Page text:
ATK — Government Contracting Fraud/Defective Product ($37 million). One of our whistleblower attorneys led the representation of Kendall Dye, an engineer with what was formerly ATK Thiokol and is now ATK Launch Systems, who brought a qui tam action under the False Claims Act against ATK for selling defective flares to the United States military. According to the complaint, company testing revealed the flares could accidentally ignite if dropped from a height of as little as 11 inches. The flares burn at thousands of degrees, and are capable of burning through the hull of a ship, creating a significant safety risk. The government joined Mr. Dye’s case, and ATK ultimately settled for $37 million, with Mr. Dye receiving a whistleblower reward of $9 million. See NY Times and Salt Lake Tribune for more.
Northrop Grumman — Government Contracting Fraud/Failure to Test ($12.5 million). One of our whistleblower attorneys led the representation of Allen Davis, a former quality assurance manager at Northrop’s Navigation Systems Division facility in Salt Lake City, who brought a qui tam action under the False Claims Act, alleging the defense contractor failed to test properly certain commercial parts it supplied for navigation systems in warplanes, submarines and space equipment. Northrop ultimately settled the case for $12.5 million with Mr. Davis receiving a portion of that amount as a whistleblower award. See Reuters for more.
Northrop Grumman/TRW — Government Contracting Fraud/Defective Products ($325 million). One of our whistleblower attorneys led the representation of Robert Ferro, who was a scientist for a TRW Inc. subcontractor, in a qui tam action under the False Claims Act against Northrop Grumman (which has since acquired TRW). Mr. Ferro alleged TRW sold classified “spy” satellites to the government with defective components that caused the satellites to fail while on orbit. According to the complaint, when Mr. Ferro brought the defect to the attention of TRW engineers, he was threatened and directed not to reveal the information to anyone in the government. Northrop ultimately settled the case for $325 million, the largest ever whistleblower settlement by a defense contractor. Mr. Ferro received a whistleblower award of $48.7 million. See NY Times, Wall Street Journal, Washington Post and LA Times for more.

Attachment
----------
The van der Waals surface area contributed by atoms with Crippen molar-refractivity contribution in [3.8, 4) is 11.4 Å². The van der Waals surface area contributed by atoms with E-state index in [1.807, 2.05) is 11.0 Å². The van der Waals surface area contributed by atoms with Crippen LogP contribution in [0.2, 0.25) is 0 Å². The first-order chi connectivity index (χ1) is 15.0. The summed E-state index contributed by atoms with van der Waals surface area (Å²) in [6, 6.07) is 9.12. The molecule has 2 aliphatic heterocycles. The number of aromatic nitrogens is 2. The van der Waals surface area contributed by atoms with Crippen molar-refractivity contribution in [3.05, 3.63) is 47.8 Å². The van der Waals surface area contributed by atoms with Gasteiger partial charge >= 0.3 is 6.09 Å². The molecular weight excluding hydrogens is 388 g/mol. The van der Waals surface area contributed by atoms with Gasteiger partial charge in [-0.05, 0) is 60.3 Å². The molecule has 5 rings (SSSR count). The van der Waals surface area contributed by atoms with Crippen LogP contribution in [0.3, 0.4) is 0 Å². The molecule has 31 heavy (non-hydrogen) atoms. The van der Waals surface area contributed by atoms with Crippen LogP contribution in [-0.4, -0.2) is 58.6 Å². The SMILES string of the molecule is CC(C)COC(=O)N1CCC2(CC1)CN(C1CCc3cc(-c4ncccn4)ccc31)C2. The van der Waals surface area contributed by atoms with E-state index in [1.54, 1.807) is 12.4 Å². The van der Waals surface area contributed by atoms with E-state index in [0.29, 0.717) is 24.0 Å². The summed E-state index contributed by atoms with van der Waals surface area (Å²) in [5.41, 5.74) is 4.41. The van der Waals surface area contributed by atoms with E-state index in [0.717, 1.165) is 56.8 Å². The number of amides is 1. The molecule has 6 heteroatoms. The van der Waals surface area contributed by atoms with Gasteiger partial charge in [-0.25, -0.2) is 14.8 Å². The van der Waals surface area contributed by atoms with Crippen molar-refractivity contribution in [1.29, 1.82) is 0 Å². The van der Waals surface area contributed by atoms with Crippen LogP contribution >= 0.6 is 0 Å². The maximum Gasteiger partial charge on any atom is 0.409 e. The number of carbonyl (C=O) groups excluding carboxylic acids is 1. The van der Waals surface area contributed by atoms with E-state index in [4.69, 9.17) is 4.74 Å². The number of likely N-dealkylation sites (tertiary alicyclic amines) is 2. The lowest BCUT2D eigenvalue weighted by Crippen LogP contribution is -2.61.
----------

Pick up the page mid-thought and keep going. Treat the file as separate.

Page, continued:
Tyco — Government Contracting Fraud/Noncompliance with Industry Standards ($60 million). One of our whistleblower attorneys led the representation of Nora Armenta and dozens of California municipalities in a qui tam action under the False Claims Act against Tyco International, Mueller Co., and the James Jones Company, alleging they sold waterworks parts to municipal water systems that were made with 40% more lead than allowed by industry standards. According to her complaint, Ms. Armenta repeatedly warned her superiors that the parts were for drinking water, but was ignored. The defendants settled the case, but only after 13 years of litigation, including three successful appeals that reversed unfavorable trial rulings. The defrauded municipalities received $60 million, and Ms. Armenta received a whistleblower reward of $15 million.
LA Dep’t. of Water & Power — Government Contract Fraud/Utility Overcharges ($224 million). Four of our whistleblower attorneys led the representation of whistleblower Sam Barakat, as well as the County of Los Angeles, the Los Angeles Unified School District, and other government agencies in a whistleblower action against the Los Angeles Department of Water and Power. The plaintiffs alleged that the DWP had overcharged these schools and other public agencies for electric power over a ten-year period of time. The case involved a ground-breaking legal theory that had never been tested in court. It also involved dissecting elaborate cost accounting to demonstrate government customers had been overcharged relative to the true cost of service. Following a two-month trial, a verdict was returned against the DWP for $224 million. See LA Times, UT San Diego, and National Law Journal for more.